What offensive solves might the Bears find? Despite being 0-2 and amid various forms of turmoil, Notre Dame’s defense has actually played pretty well this season. Marshall was able to run better than anyone expected, but some of that was because the game remained as close as it was. Cal, meanwhile, rushed for 121 yards on 28 carries (sacks adjusted) against UNLV. A quick check of cfb-graphs.com confirms my memory that the Bears ground game is only middling while UNLV’s run defense is rather dismal. Is there hope Cal might become the third team to run through the Irish?

It doesn’t seem likely that Cal can run the ball that well, but if the Bears do, then it’s likely because of their superstar freshman Jadyn Ott. He’s averaging 6.5 yards a carry and 8.4 yards a catch through two games so far. And it’s not like those are all from one massive play — his longest play from scrimmage is only 23 yards. Those numbers and the three touchdowns he’s scored helped him pick up Pac-12 Freshman of the Week honors for both games. While they have relied a lot on their transfer quarterback (who we will discuss soon), Ott’s the guy who could make the biggest difference.

Now, the Bears defense, Wilcox’s specialty. To ask vaguely, where is it weakest? Notre Dame’s offense has not found anything that works yet this season, and now it must recalibrate to some extent with junior quarterback Drew Pyne stepping in for injured starter Tyler Buchner. One has to think it will approach this week simply looking to beat Cal and not to reinvent itself entirely, so what is most likely to beat Cal?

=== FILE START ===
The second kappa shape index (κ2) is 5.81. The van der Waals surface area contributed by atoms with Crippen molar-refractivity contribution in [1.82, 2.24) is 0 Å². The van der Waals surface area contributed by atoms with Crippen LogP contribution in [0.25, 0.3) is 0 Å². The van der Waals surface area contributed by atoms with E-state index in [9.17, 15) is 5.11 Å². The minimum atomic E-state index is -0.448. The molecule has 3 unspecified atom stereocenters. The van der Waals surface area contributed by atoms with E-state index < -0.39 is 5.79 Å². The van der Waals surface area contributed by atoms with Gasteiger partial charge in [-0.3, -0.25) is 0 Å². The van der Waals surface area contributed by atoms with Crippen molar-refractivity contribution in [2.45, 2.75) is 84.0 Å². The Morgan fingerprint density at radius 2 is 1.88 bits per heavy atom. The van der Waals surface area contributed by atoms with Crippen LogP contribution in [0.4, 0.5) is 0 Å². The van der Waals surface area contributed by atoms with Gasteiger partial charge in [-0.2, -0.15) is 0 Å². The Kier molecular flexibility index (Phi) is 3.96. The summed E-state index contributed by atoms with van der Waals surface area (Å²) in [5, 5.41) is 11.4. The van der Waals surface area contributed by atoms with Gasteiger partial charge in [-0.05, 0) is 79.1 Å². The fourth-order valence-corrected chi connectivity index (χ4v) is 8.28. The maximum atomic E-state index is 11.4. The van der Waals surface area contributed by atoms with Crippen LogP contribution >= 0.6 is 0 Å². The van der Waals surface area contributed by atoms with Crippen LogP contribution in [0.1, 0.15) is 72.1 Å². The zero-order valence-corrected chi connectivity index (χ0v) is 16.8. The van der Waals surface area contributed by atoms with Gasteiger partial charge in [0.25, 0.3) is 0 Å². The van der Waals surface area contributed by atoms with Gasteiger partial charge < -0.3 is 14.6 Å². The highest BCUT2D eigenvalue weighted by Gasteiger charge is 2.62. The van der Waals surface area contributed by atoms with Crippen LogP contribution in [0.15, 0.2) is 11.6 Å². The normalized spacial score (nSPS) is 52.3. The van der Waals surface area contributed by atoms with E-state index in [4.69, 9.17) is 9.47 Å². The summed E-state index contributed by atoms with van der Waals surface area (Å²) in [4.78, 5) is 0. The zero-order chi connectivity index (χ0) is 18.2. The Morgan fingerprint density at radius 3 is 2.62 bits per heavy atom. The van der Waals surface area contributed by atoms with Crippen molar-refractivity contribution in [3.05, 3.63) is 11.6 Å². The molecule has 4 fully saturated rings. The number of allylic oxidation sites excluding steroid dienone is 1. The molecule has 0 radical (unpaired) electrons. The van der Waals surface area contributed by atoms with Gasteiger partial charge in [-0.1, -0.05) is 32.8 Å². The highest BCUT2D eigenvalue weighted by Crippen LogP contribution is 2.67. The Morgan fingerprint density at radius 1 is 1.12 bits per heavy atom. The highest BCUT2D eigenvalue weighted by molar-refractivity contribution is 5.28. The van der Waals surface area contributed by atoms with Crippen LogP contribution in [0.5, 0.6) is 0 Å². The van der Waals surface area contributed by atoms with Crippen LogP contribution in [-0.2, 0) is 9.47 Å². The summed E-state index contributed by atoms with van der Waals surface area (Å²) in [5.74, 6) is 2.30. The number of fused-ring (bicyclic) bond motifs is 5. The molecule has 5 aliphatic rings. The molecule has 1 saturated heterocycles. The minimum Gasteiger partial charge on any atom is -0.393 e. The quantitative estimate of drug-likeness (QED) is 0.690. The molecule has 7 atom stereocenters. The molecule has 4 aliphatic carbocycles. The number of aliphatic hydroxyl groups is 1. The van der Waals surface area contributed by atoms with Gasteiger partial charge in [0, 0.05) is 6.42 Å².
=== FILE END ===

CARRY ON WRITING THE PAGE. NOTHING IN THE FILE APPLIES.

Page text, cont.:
An effective running game. The Bears have been stout at defending the passing game under Wilcox year after year, but the running game is where they’ve been weaker so far. They also lost one of their best defensive players, defensive lineman Brett Johnson, to injury before the season. Cal has had some very good safeties and linebackers under Wilcox, but if Notre Dame’s offensive line can get some push, the front for the Bears will surely be the spot where to hit them hardest.

Wilcox hung this season, to a decent extent, on Purdue transfer quarterback Jack Plummer (25-of-36 for 187 yards and a touchdown against Notre Dame last September). Reportedly, Wilcox had a chance to become Oregon’s head coach this past offseason. One of those situations seems preferrable to the other, so on a macro level, what is Wilcox thinking here?